Vivienne Westwood’s Son Will Burn His $7 Million Punk Collection To Spite the Queen

2016 will be remembered as the year punk ultimately died.

A visitor looks on January 20, 2011 at a poster of British band 'Sex Pistols' during the opening of the Europunk exhibition at the Villa Medici, headquarters of the French Academy, in Rome. AFP PHOTO / ANDREAS SOLARO Photo: Andreas Solaro/AFP/Getty Images
A visitor looks on January 20, 2011 at a poster of British band 'Sex Pistols' during the opening of the Europunk exhibition at the Villa Medici, headquarters of the French Academy, in Rome. AFP PHOTO / ANDREAS SOLARO
Photo: Andreas Solaro/AFP/Getty Images

The year 2016 will go down in the annals of music history as the moment when punk finally and ultimately died, and—like in a scene straight out of a Claire Bishop essay—the official cause of death will be the political instrumentalization of that fuzzy thing called “culture.”

Joseph Corré, son of queen of punk Vivienne Westwood and Sex Pistols impresario Malcolm McLaren, announced yesterday that he will set fire to his entire collection of punk memorabilia, estimated to be worth about £5 million ($7.1 million).

The bonfire is slated to take place in Camden, London, on November 26, to mark the 40th anniversary of the release of the Sex Pistols single Anarchy in The UK, off the album Never Mind the Bollocks, Here’s the Sex Pistols.

Corré is calling on anyone who wants to watch their once-treasured punk items go up in flames to join in on the ritualistic inferno.

Businessman and activist Jospeh Corré is the son of Vivienne Westwood and Malcolm McLaren <br>Photo: via YouTube

Businessman and activist Jospeh Corré is the son of Vivienne Westwood and Malcolm McLaren. 
Photo: via YouTube.

According to a press release that went out yesterday, Corré, who is the owner of pricey lingerie line Agent Provocateur and, like his famous mom, a political and environmental activist, made the incendiary announcement (pun intended) in response to Queen Elizabeth II declaring that 2016 is the “Year of Punk.”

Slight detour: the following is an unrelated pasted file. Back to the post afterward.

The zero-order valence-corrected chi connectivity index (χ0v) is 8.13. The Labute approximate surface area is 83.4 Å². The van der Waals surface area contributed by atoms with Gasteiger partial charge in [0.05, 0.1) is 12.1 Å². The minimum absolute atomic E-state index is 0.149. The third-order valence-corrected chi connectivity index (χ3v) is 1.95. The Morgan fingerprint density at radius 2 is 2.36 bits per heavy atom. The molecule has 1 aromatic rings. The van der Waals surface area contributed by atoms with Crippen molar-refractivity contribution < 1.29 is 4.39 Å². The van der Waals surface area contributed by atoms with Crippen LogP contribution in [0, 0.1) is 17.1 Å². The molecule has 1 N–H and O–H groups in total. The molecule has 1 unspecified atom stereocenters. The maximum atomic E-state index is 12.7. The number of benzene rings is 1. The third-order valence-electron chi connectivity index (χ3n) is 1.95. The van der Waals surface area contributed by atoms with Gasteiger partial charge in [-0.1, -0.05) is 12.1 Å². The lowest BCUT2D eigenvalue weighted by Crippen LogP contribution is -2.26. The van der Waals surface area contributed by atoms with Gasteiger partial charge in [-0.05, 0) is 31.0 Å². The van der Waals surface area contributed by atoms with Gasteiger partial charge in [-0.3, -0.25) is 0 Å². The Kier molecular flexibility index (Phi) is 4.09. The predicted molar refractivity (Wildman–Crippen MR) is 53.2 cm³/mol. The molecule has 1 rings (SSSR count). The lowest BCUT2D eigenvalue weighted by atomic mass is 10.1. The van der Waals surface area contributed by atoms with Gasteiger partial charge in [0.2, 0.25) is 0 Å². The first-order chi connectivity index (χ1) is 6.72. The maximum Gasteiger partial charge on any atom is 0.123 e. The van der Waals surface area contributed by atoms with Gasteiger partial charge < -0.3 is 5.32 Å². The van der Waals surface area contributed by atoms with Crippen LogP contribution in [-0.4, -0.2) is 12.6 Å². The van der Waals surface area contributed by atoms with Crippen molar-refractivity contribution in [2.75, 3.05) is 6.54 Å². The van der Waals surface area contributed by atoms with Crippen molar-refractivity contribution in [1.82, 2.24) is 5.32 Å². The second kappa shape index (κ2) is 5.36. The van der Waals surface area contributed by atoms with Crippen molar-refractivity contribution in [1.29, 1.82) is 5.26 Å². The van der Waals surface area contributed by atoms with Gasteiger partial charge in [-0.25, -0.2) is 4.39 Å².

“When the Queen gives a fucking nod to punk’s 40th Anniversary Year, you know something has gone seriously wrong,” Corré explains.

He goes on to express his discontent with cultural institutions such as the British Film Institute, the British Library, the Design Museum, ICA, Museum of London, the Photographers’ Gallery, as well as Rough Trade, and the Roundhouse for running a series of events under the umbrella of punk’s 40th anniversary after “Punk London” received a £99,000 grant from the Lottery Fund.

“The Queen giving 2016, the Year of Punk, her official blessing is the most frightening thing I’ve ever heard,” he says. “Talk about alternative and punk culture being appropriated by the mainstream. Rather than a movement for change, punk has become like a fucking museum piece or a tribute act.”

He goes on to warn the public of what he perceives as a plague of complacency. “A general malaise has now set in amongst the British public. People are feeling numb. And with numbness comes complacency. People don’t feel they have a voice anymore. The most dangerous thing is that they have stopped fighting for what they believe in. They have given up the chase. We need to explode all the shit once more.”

Corré’s own pedigree and entrepreneurship, as well as his expertise in public relations, have led several publications to question how “punk” his move really is, with New York magazine’s Véronique Hyland deeming it “as punk as North West wearing a Thrasher shirt to Build-A-Bear Workshop.”

Punk is dead. Long live punk?

Follow artnet News on Facebook.

Share

Article topics